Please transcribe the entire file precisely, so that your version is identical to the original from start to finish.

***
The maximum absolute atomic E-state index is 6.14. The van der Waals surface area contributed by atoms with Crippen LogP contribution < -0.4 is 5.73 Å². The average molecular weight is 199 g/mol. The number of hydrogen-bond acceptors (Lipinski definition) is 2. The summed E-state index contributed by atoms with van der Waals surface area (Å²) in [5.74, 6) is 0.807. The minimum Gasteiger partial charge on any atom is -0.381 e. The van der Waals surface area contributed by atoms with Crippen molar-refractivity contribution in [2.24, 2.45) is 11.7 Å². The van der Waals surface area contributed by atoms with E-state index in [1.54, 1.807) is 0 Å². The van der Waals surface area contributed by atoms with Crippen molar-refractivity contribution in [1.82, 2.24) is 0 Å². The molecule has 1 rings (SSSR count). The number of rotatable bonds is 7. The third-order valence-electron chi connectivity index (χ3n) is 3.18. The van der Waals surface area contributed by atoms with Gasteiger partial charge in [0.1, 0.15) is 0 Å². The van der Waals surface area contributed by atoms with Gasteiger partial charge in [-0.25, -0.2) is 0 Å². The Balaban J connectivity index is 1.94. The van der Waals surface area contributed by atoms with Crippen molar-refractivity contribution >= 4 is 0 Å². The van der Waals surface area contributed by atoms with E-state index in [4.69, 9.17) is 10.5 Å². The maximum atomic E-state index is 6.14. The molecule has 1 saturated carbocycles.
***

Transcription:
The maximum absolute atomic E-state index is 6.14. The van der Waals surface area contributed by atoms with Crippen LogP contribution < -0.4 is 5.73 Å². The average molecular weight is 199 g/mol. The number of hydrogen-bond acceptors (Lipinski definition) is 2. The summed E-state index contributed by atoms with van der Waals surface area (Å²) in [5.74, 6) is 0.807. The minimum Gasteiger partial charge on any atom is -0.381 e. The van der Waals surface area contributed by atoms with Crippen molar-refractivity contribution in [2.24, 2.45) is 11.7 Å². The van der Waals surface area contributed by atoms with E-state index in [1.54, 1.807) is 0 Å². The van der Waals surface area contributed by atoms with Crippen molar-refractivity contribution in [1.82, 2.24) is 0 Å². The molecule has 1 rings (SSSR count). The number of rotatable bonds is 7. The third-order valence-electron chi connectivity index (χ3n) is 3.18. The van der Waals surface area contributed by atoms with Gasteiger partial charge in [0.1, 0.15) is 0 Å². The van der Waals surface area contributed by atoms with Gasteiger partial charge in [-0.25, -0.2) is 0 Å². The Balaban J connectivity index is 1.94. The van der Waals surface area contributed by atoms with Crippen molar-refractivity contribution >= 4 is 0 Å². The van der Waals surface area contributed by atoms with E-state index in [4.69, 9.17) is 10.5 Å². The maximum atomic E-state index is 6.14. The molecule has 1 saturated carbocycles.